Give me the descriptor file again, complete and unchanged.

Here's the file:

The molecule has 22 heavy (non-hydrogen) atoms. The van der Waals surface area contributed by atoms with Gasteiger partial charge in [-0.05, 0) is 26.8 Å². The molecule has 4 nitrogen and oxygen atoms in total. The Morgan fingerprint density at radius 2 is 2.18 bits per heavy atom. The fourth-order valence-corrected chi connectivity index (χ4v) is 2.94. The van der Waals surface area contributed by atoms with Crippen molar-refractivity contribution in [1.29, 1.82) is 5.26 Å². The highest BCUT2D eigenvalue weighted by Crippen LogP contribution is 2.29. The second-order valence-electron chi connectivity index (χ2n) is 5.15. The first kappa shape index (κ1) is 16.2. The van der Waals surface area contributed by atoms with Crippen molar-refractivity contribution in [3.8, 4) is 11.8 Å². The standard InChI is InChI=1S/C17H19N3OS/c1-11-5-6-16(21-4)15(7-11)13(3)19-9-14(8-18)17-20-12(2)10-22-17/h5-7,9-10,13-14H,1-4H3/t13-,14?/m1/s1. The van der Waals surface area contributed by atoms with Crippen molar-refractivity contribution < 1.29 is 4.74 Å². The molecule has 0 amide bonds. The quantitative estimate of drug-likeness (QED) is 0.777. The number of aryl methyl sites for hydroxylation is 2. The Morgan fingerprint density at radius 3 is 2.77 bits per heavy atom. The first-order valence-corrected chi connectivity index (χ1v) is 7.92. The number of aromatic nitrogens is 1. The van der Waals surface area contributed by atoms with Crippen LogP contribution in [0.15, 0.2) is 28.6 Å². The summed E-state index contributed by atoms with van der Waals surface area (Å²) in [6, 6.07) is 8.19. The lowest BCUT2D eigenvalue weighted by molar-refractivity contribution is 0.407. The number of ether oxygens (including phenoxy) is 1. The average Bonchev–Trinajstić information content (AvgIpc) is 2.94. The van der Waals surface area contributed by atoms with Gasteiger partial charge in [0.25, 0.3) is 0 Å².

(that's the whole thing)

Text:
The molecule has 22 heavy (non-hydrogen) atoms. The van der Waals surface area contributed by atoms with Gasteiger partial charge in [-0.05, 0) is 26.8 Å². The molecule has 4 nitrogen and oxygen atoms in total. The Morgan fingerprint density at radius 2 is 2.18 bits per heavy atom. The fourth-order valence-corrected chi connectivity index (χ4v) is 2.94. The van der Waals surface area contributed by atoms with Crippen molar-refractivity contribution in [1.29, 1.82) is 5.26 Å². The highest BCUT2D eigenvalue weighted by Crippen LogP contribution is 2.29. The second-order valence-electron chi connectivity index (χ2n) is 5.15. The first kappa shape index (κ1) is 16.2. The van der Waals surface area contributed by atoms with Crippen molar-refractivity contribution in [3.8, 4) is 11.8 Å². The standard InChI is InChI=1S/C17H19N3OS/c1-11-5-6-16(21-4)15(7-11)13(3)19-9-14(8-18)17-20-12(2)10-22-17/h5-7,9-10,13-14H,1-4H3/t13-,14?/m1/s1. The van der Waals surface area contributed by atoms with Crippen molar-refractivity contribution < 1.29 is 4.74 Å². The molecule has 0 amide bonds. The quantitative estimate of drug-likeness (QED) is 0.777. The number of aryl methyl sites for hydroxylation is 2. The Morgan fingerprint density at radius 3 is 2.77 bits per heavy atom. The first-order valence-corrected chi connectivity index (χ1v) is 7.92. The number of aromatic nitrogens is 1. The van der Waals surface area contributed by atoms with Crippen LogP contribution in [0.15, 0.2) is 28.6 Å². The summed E-state index contributed by atoms with van der Waals surface area (Å²) in [6, 6.07) is 8.19. The lowest BCUT2D eigenvalue weighted by molar-refractivity contribution is 0.407. The number of ether oxygens (including phenoxy) is 1. The average Bonchev–Trinajstić information content (AvgIpc) is 2.94. The van der Waals surface area contributed by atoms with Gasteiger partial charge in [0.25, 0.3) is 0 Å².